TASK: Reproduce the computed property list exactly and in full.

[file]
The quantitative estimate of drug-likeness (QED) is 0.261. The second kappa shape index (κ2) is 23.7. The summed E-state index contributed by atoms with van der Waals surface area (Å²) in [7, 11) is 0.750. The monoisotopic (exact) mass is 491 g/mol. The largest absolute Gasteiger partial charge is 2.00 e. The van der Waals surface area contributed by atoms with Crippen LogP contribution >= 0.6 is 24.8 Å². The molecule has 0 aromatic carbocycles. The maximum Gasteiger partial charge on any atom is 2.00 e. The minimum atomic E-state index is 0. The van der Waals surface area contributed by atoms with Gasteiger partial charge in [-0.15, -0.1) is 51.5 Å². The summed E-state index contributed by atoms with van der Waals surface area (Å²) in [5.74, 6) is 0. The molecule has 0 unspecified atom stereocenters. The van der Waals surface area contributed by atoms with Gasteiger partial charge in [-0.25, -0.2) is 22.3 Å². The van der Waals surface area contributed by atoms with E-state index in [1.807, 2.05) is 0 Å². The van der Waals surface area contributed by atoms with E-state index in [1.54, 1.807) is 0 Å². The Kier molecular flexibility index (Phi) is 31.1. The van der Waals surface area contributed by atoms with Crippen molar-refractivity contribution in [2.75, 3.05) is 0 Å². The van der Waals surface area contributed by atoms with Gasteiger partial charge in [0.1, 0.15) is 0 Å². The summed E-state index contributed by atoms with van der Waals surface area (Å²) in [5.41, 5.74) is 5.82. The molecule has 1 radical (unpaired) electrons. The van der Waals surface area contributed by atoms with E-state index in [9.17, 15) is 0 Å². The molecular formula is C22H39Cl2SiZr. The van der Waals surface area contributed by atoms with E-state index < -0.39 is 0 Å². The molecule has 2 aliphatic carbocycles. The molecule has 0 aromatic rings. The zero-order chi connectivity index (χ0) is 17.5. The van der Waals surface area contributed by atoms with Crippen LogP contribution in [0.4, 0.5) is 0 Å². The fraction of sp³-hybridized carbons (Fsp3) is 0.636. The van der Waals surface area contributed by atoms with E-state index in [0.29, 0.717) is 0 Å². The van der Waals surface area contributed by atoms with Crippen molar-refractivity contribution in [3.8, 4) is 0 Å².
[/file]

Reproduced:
The quantitative estimate of drug-likeness (QED) is 0.261. The second kappa shape index (κ2) is 23.7. The summed E-state index contributed by atoms with van der Waals surface area (Å²) in [7, 11) is 0.750. The monoisotopic (exact) mass is 491 g/mol. The largest absolute Gasteiger partial charge is 2.00 e. The van der Waals surface area contributed by atoms with Crippen LogP contribution >= 0.6 is 24.8 Å². The molecule has 0 aromatic carbocycles. The maximum Gasteiger partial charge on any atom is 2.00 e. The minimum atomic E-state index is 0. The van der Waals surface area contributed by atoms with Gasteiger partial charge in [-0.15, -0.1) is 51.5 Å². The summed E-state index contributed by atoms with van der Waals surface area (Å²) in [5.74, 6) is 0. The molecule has 0 unspecified atom stereocenters. The van der Waals surface area contributed by atoms with Gasteiger partial charge in [-0.25, -0.2) is 22.3 Å². The van der Waals surface area contributed by atoms with E-state index in [1.807, 2.05) is 0 Å². The van der Waals surface area contributed by atoms with E-state index in [1.54, 1.807) is 0 Å². The Kier molecular flexibility index (Phi) is 31.1. The van der Waals surface area contributed by atoms with Crippen molar-refractivity contribution in [2.75, 3.05) is 0 Å². The van der Waals surface area contributed by atoms with Gasteiger partial charge in [0.1, 0.15) is 0 Å². The summed E-state index contributed by atoms with van der Waals surface area (Å²) in [5.41, 5.74) is 5.82. The molecule has 1 radical (unpaired) electrons. The van der Waals surface area contributed by atoms with E-state index in [9.17, 15) is 0 Å². The molecular formula is C22H39Cl2SiZr. The van der Waals surface area contributed by atoms with E-state index < -0.39 is 0 Å². The molecule has 2 aliphatic carbocycles. The molecule has 0 aromatic rings. The zero-order chi connectivity index (χ0) is 17.5. The van der Waals surface area contributed by atoms with Crippen LogP contribution in [0.4, 0.5) is 0 Å². The fraction of sp³-hybridized carbons (Fsp3) is 0.636. The van der Waals surface area contributed by atoms with E-state index in [0.29, 0.717) is 0 Å². The van der Waals surface area contributed by atoms with Crippen molar-refractivity contribution in [3.8, 4) is 0 Å².